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A Vintage guitar is an old guitar usually sought after and maintained by avid collectors. Many experts and professional musicians agree that the quality of craftsmanship, first and foremost, attribute to the allure of vintage guitars. New models of electric guitars are mostly patterned from the familiar designs from the 1950's and 1960's. However, most modern instruments are mass produced which does remove an element of excellence that was spawned by the woodworkers of yesteryear [1]. Besides the considered better sound quality because of the craftsmanship it also is considered a safe money investment[2].

Contents

Background

In the late eighties vintage guitars became increasingly popular among musicians. Musicians discovered some old instruments sounded better than the new ones. Many of these old guitars, mainly electric guitars were discontinued in the past. Afterwards those objects became collectable objects. Some of them are considered sounding better than new guitars, because of old production methods, such as more hand work/luthierie instead of the newer industrialized products.

Examples of vintage guitars are for instance the pre-CBS guitars of Fender. Fender Telecasters,Fender Mustangs, Fender Jaguars and Jazzmasters were vintage guitars which afterwards became well-known and desired objects because Nirvana and Sonic Youth began playing on second-hand versions. CBS bought Fender in 1965, and by 1970 "pre-CBS" had become a catch-phrase for a quality Fender. In that corporate era, product quality also suffered at Gibson, Gretsch, C.F. Martin & Co and other U.S. brands[3].

Danelectro is a famous example of a cheap mass product, which afterwards became collectable guitars. Also, guitars from other manufacturers like Gibson, Rickenbacker, and Epiphone have out of stock models which nowadays are expensive on Ebay.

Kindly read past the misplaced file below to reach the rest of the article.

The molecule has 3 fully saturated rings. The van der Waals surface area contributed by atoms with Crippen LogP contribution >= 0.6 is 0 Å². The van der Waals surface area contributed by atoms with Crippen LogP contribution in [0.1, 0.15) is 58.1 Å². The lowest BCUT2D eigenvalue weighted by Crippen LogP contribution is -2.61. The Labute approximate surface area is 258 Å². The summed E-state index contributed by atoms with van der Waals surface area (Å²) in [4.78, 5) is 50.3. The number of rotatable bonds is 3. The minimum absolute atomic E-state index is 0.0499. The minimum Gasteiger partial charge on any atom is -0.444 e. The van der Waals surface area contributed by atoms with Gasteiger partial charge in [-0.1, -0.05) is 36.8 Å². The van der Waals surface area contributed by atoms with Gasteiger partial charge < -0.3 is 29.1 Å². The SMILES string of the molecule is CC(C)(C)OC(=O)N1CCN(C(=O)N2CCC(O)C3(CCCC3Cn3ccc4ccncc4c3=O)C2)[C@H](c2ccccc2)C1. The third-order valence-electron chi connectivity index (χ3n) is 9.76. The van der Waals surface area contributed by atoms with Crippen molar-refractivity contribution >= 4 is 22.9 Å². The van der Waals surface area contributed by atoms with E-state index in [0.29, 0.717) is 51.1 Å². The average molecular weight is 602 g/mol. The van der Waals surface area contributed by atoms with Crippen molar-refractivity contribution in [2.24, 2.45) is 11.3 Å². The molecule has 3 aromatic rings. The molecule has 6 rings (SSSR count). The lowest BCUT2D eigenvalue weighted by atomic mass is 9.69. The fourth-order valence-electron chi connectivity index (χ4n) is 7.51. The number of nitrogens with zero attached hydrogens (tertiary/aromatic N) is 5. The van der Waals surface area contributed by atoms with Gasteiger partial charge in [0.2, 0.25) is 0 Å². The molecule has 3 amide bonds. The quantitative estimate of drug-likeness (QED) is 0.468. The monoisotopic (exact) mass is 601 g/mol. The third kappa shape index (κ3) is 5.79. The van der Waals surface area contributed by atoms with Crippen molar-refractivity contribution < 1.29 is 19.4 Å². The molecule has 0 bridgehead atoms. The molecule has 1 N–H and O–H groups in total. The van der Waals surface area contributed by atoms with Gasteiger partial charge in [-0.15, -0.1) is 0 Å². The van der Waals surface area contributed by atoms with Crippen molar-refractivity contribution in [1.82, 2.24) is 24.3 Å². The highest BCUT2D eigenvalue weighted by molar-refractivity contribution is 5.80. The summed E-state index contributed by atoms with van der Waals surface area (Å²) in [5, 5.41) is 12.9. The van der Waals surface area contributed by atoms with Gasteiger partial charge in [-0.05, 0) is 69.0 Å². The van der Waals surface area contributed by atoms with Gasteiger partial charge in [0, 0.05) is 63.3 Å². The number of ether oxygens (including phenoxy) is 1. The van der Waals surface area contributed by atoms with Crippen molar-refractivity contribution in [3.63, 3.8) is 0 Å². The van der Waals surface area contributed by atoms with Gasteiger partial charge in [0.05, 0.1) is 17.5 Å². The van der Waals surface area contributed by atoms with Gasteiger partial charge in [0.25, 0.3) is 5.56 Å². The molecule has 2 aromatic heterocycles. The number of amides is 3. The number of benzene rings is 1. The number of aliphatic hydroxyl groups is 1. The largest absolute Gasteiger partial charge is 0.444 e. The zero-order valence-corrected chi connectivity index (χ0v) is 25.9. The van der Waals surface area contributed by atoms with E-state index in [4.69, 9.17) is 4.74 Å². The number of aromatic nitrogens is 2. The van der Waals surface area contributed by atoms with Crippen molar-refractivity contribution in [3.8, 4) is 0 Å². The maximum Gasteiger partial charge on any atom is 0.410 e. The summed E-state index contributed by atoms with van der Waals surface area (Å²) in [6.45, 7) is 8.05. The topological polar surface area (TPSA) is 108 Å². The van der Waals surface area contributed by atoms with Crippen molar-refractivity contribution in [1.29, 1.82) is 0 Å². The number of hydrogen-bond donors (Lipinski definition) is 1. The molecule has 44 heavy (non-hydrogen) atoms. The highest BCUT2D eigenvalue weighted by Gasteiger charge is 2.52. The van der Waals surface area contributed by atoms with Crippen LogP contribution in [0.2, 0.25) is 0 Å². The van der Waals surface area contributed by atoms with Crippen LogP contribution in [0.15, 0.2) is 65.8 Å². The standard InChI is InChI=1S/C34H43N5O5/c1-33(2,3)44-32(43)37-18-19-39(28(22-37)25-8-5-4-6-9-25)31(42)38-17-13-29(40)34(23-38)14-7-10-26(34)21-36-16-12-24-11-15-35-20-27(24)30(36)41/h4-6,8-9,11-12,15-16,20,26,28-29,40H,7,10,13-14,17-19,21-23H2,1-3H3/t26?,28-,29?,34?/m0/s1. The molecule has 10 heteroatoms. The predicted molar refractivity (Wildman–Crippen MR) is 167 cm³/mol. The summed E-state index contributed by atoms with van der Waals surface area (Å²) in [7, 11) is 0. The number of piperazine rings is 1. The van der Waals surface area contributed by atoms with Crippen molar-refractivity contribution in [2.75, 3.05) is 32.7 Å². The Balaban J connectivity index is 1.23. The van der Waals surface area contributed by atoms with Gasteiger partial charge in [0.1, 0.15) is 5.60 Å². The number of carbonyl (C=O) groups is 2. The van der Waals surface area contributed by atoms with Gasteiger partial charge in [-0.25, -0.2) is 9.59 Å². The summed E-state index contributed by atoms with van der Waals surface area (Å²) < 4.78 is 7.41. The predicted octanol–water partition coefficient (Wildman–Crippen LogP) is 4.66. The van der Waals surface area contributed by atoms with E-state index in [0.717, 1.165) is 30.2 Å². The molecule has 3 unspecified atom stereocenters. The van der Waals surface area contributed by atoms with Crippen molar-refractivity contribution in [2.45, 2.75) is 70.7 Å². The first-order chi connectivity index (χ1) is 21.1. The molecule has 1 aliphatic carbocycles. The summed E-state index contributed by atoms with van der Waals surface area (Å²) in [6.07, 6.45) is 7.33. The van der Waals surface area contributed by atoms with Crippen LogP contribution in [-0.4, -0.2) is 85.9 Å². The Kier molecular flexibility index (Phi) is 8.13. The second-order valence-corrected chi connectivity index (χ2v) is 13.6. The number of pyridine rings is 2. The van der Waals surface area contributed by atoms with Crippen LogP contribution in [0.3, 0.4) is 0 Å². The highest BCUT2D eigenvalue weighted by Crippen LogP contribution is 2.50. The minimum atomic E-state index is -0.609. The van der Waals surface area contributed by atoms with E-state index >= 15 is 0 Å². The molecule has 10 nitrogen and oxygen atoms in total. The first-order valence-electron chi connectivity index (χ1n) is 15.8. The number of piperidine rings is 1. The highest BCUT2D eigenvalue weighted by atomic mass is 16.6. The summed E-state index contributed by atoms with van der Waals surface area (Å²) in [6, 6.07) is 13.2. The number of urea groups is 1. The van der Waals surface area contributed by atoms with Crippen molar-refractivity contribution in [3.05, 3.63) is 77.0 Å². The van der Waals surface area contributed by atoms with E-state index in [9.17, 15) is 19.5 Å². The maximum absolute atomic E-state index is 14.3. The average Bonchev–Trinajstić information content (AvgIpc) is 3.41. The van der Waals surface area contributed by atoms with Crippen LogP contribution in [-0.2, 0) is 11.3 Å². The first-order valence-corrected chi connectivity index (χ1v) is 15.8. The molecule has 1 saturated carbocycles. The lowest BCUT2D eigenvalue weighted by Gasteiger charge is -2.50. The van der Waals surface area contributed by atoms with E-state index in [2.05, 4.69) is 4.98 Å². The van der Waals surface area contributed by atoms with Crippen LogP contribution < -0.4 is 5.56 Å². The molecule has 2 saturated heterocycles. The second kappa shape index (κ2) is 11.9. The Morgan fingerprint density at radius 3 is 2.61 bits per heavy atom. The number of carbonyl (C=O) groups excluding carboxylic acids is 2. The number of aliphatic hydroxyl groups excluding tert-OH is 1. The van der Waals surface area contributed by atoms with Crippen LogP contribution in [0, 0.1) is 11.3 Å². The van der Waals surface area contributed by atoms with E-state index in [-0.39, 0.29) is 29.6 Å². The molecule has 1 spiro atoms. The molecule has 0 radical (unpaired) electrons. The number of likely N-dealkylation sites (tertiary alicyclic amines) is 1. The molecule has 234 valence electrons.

Also other vintage musical instruments and equipment like amplifiers, Roland tape echos, effect pedals (stomp boxes), Rhodes pianos, analog synthesizers are nowadays sought after.

Due to the desire of old looking guitars, Fender began producing so-called relic guitars with scratched off paint.

Also rare guitars like for instance the Gittler guitar became increasingly expensive objects, because of the combination of the relative small amounts it was manifactured in and the cultural appreciation of this applied art object. The Museum of Modern Art, MOMA has one instrument in their collection.

Vintage guitars as an investment

For bands it's financially safer to buy second hand vintage guitars instead of new equipment, because the price won't decrease very fast after purchase. There is a tendency to speculate by investing in instruments produced in small series. The Gittler guitar and Fender Swinger are known examples of this. Like vintage cars and other applied art objects vintage guitar are considered more stable in price as an investment than art or shares, due to the lack of fashion trends present in art and it's proven useful value being an instrument to play on. In the nineties Japanese investors bought large stocks of 60s guitars, regarding it as a safe investment. Also European retailers import American guitars since the Euro increased in value related to the Dollar. Sonic Youth is known for owning hundreds of expensive guitars bought for a very cheap price in the eighties, which afterward became very expensive objects. Their bus was stolen in 1999 with a large part of their stock. The Stratocaster #0001, currently in the possession of David Gilmour has become a very expensive collectible object.This guitar was originally owned by Leo Fender who gave it to Seymour Duncan and sold to Pink Floyd's main equipment coordinator and guitar technician Phil Taylor for the meager sum of $900 in the early 1970s. David Gilmour purchased the guitar in the late 70's for an unknown sum that allowed Taylor to purchase a house soon afterward.

Famous vintage guitars

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Fender

Guitars

Bass Guitars

Gibson

Vox

Famous rare guitars

See also

References

  1. ^ http://cwguitars.com/
  2. ^ [1][2][3][4][5] Five articles with pros and cons information about vintage guitar investment.
  3. ^ http://moneycentral.msn.com/content/invest/extra/P142831.asp

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